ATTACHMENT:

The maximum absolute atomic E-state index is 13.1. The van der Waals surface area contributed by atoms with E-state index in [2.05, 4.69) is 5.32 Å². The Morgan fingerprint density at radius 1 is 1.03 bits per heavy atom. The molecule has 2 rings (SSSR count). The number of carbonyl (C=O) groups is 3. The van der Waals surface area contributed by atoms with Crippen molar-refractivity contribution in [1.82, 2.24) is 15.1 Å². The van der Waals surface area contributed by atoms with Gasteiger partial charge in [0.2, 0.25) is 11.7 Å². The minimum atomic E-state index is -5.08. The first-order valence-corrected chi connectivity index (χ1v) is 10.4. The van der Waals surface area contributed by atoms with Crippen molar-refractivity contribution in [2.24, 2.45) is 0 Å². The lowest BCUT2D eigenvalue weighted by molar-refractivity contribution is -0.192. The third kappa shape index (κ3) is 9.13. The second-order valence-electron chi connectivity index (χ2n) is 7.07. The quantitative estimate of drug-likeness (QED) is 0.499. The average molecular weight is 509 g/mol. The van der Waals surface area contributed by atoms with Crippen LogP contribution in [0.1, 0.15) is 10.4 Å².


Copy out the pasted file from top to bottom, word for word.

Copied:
The maximum absolute atomic E-state index is 13.1. The van der Waals surface area contributed by atoms with E-state index in [2.05, 4.69) is 5.32 Å². The Morgan fingerprint density at radius 1 is 1.03 bits per heavy atom. The molecule has 2 rings (SSSR count). The number of carbonyl (C=O) groups is 3. The van der Waals surface area contributed by atoms with Crippen molar-refractivity contribution in [1.82, 2.24) is 15.1 Å². The van der Waals surface area contributed by atoms with Gasteiger partial charge in [0.2, 0.25) is 11.7 Å². The minimum atomic E-state index is -5.08. The first-order valence-corrected chi connectivity index (χ1v) is 10.4. The van der Waals surface area contributed by atoms with Crippen molar-refractivity contribution in [2.24, 2.45) is 0 Å². The lowest BCUT2D eigenvalue weighted by molar-refractivity contribution is -0.192. The third kappa shape index (κ3) is 9.13. The second-order valence-electron chi connectivity index (χ2n) is 7.07. The quantitative estimate of drug-likeness (QED) is 0.499. The average molecular weight is 509 g/mol. The van der Waals surface area contributed by atoms with Crippen LogP contribution in [0.1, 0.15) is 10.4 Å².